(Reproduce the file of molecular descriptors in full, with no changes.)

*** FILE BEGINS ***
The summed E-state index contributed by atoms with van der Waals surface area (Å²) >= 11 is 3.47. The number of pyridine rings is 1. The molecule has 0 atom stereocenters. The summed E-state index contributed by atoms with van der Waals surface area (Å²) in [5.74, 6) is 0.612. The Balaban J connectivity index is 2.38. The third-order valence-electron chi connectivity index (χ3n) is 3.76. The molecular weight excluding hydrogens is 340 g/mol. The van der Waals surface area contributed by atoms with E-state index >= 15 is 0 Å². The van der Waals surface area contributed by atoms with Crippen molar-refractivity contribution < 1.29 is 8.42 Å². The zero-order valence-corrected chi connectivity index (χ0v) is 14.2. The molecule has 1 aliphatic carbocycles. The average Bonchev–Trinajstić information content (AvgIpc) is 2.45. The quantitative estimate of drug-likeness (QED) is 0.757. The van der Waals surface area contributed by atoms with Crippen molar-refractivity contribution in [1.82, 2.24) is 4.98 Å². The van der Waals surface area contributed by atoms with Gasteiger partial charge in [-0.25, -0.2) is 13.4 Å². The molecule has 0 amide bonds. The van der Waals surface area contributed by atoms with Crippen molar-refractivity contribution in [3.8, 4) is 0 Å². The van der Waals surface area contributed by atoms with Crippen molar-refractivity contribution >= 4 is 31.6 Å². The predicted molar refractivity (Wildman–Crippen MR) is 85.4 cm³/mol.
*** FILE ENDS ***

The summed E-state index contributed by atoms with van der Waals surface area (Å²) >= 11 is 3.47. The number of pyridine rings is 1. The molecule has 0 atom stereocenters. The summed E-state index contributed by atoms with van der Waals surface area (Å²) in [5.74, 6) is 0.612. The Balaban J connectivity index is 2.38. The third-order valence-electron chi connectivity index (χ3n) is 3.76. The molecular weight excluding hydrogens is 340 g/mol. The van der Waals surface area contributed by atoms with E-state index >= 15 is 0 Å². The van der Waals surface area contributed by atoms with Crippen molar-refractivity contribution < 1.29 is 8.42 Å². The zero-order valence-corrected chi connectivity index (χ0v) is 14.2. The molecule has 1 aliphatic carbocycles. The average Bonchev–Trinajstić information content (AvgIpc) is 2.45. The quantitative estimate of drug-likeness (QED) is 0.757. The van der Waals surface area contributed by atoms with Crippen molar-refractivity contribution in [1.82, 2.24) is 4.98 Å². The van der Waals surface area contributed by atoms with Gasteiger partial charge in [-0.25, -0.2) is 13.4 Å². The molecule has 0 amide bonds. The van der Waals surface area contributed by atoms with Crippen molar-refractivity contribution in [3.8, 4) is 0 Å². The van der Waals surface area contributed by atoms with Crippen molar-refractivity contribution >= 4 is 31.6 Å². The predicted molar refractivity (Wildman–Crippen MR) is 85.4 cm³/mol.